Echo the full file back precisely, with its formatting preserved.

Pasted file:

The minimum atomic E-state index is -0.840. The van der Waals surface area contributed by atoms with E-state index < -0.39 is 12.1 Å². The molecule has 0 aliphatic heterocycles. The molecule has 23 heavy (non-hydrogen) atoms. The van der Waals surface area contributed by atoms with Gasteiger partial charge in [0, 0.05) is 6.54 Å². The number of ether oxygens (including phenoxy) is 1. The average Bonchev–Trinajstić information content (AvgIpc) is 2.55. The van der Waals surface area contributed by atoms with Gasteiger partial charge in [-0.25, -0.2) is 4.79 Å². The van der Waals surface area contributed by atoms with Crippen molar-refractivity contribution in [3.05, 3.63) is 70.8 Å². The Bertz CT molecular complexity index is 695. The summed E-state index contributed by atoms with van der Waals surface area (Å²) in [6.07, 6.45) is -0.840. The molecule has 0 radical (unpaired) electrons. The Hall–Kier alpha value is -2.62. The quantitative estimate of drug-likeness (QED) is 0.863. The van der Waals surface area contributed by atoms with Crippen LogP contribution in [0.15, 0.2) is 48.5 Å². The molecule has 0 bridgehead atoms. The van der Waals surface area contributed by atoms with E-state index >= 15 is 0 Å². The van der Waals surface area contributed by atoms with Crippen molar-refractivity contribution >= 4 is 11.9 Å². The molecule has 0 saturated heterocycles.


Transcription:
The minimum atomic E-state index is -0.840. The van der Waals surface area contributed by atoms with E-state index < -0.39 is 12.1 Å². The molecule has 0 aliphatic heterocycles. The molecule has 23 heavy (non-hydrogen) atoms. The van der Waals surface area contributed by atoms with Gasteiger partial charge in [0, 0.05) is 6.54 Å². The number of ether oxygens (including phenoxy) is 1. The average Bonchev–Trinajstić information content (AvgIpc) is 2.55. The van der Waals surface area contributed by atoms with Gasteiger partial charge in [-0.25, -0.2) is 4.79 Å². The van der Waals surface area contributed by atoms with Crippen molar-refractivity contribution in [3.05, 3.63) is 70.8 Å². The Bertz CT molecular complexity index is 695. The summed E-state index contributed by atoms with van der Waals surface area (Å²) in [6.07, 6.45) is -0.840. The molecule has 0 radical (unpaired) electrons. The Hall–Kier alpha value is -2.62. The quantitative estimate of drug-likeness (QED) is 0.863. The van der Waals surface area contributed by atoms with Crippen LogP contribution in [0.15, 0.2) is 48.5 Å². The molecule has 0 bridgehead atoms. The van der Waals surface area contributed by atoms with E-state index >= 15 is 0 Å². The van der Waals surface area contributed by atoms with Crippen molar-refractivity contribution >= 4 is 11.9 Å². The molecule has 0 saturated heterocycles.